QUICK INFO

Assembling a Disaster Kit:

Surviving on your own after a disaster requires provisions for three days. This means having your own food, water, and other supplies (for each family member). Local officials and relief workers will be on the scene after a disaster, but you could get help in hours, or it might take days.

Basic services such as electricity, gas, water, sewage treatment, and telephones may be cut off for days, or even a week or longer. Or, you may have to evacuate at a moment’s notice and take essentials with you. You probably will not have the opportunity to shop or search for the supplies you need.

Basic Disaster Supplies: One gallon per person per day of water in plastic containers, store food that won't go bad and does not have to be heated or cooked (Remember to pack a manual can opener, cups, and eating utensils), flashlight and extra batteries, First Aid Kit, whistle, dust masks, moist baby wipes, toiletries, wrench or pliers, plastic sheeting and duct tape, athletic shoes, garbage bags, one month’s supply of needed medication, warm clothing, a sleeping bag, and unique needs for your family.

Notes: Make sure all family members know where your family kit is located and place the supplies in an easy to carry bag or plastic tub.

Check expiration dates on all canned foods and change out the water periodically. 

Disaster Planning

*Suggestions taken from the NM Dept. of Homeland Security and Emergency Management - NM Family Emergency Preparedness Guide.

1. What Type of Disasters Could Happen to You?

  • What types of disasters are most likely to happen in your area?
  • Does your community have a warning signal? What does it sound like and what should you do when you hear it?
  • Find out which radio stations will provide emergency information for your area.

2. Create a Disaster Plan

  • Meet with your family and discuss why you need to prepare for disasters.
  • Discuss the types of disasters that could happen and explain what to do in each case.
  • Make two evacuation plans- one specific to your home and another if you entire neighborhood is affected.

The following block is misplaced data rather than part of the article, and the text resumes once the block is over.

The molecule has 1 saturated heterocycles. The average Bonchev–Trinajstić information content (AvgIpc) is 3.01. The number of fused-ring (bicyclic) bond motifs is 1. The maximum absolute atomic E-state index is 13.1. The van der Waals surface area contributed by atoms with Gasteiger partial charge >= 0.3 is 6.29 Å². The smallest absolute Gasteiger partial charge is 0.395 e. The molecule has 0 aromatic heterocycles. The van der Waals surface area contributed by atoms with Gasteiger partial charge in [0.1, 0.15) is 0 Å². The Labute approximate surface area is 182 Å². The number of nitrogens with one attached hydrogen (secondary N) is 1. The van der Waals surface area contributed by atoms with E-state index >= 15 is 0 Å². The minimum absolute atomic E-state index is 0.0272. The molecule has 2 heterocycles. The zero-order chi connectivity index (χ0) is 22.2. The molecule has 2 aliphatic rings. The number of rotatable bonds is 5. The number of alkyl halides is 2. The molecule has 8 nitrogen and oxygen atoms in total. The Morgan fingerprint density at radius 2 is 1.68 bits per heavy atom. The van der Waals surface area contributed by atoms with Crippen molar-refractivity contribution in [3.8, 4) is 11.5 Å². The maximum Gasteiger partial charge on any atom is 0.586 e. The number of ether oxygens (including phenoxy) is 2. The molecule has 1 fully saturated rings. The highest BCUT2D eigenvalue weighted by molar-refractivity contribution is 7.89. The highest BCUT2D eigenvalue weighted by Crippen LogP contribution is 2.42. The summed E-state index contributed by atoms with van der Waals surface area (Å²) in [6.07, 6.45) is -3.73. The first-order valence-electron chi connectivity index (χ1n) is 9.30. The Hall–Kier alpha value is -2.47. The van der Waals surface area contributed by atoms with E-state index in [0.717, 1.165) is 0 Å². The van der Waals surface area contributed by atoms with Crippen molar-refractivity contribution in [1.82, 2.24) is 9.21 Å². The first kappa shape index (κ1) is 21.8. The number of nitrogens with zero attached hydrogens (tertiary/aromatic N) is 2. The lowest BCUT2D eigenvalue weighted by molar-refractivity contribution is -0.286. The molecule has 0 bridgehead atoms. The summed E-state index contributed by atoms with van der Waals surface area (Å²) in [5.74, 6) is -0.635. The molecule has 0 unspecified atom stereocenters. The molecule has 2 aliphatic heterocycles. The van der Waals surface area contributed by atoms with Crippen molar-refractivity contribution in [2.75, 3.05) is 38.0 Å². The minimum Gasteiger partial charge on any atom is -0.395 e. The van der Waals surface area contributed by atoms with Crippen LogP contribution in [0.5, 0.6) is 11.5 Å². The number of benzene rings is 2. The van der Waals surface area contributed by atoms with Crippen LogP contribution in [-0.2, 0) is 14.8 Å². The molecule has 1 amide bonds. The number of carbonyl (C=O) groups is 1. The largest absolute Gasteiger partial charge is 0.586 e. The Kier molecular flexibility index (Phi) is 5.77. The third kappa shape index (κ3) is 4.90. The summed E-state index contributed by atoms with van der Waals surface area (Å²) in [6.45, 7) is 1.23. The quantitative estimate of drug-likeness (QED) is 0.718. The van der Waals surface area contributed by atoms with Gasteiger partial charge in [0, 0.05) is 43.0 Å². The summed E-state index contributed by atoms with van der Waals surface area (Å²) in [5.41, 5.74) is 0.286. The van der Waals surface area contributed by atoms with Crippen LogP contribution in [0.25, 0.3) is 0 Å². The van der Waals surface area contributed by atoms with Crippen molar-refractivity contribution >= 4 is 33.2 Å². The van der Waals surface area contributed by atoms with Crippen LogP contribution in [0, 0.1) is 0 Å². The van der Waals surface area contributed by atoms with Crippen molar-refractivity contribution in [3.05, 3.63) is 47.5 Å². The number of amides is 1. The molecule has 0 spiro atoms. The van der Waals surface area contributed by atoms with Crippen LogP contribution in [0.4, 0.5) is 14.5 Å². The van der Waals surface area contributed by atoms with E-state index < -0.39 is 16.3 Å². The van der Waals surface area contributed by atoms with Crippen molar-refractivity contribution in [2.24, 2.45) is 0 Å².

• Have an action plan for your pets.
  • Contact an out of area relative or fried to be your "family contact". Explain to them their responsibility.
  • Family Communication Plan: print out these cards and give a copy to each family member so they know what to do in case of an emergency.

3. Put Your Plan Into Action

    • Post emergency telephone numbers by all telephones.
    • Teach children how and when to call 911 for help.
    • Create your home emergency supply kit.
    • Find safe spots in your home for each type of disaster.
    • Determine the best escape routes from your home - find two ways out of each room.
    • Make sure you have smoke detectors on each level of your home, especially near bedrooms.
    • Make sure you have a Class ABC fire extinguisher.
    • Check for adequate insurance coverage.
    • Take photos or videotape your belongings and your home.
    • Take a first aid and CPR class.

4. Keeping Your Plan Current

  • Practice, practice, practice - review your plan once a month.
  • Conduct fire and emergency evacuation drills at least twice a year.
  • Test and recharge your fire extinguishers according to the manufacturer's instructions.
  • Test your smoke detectors monthly - change the batteries every six months. (Like when the time changes)
  • Replace emergency supply kit stored water and food every six months.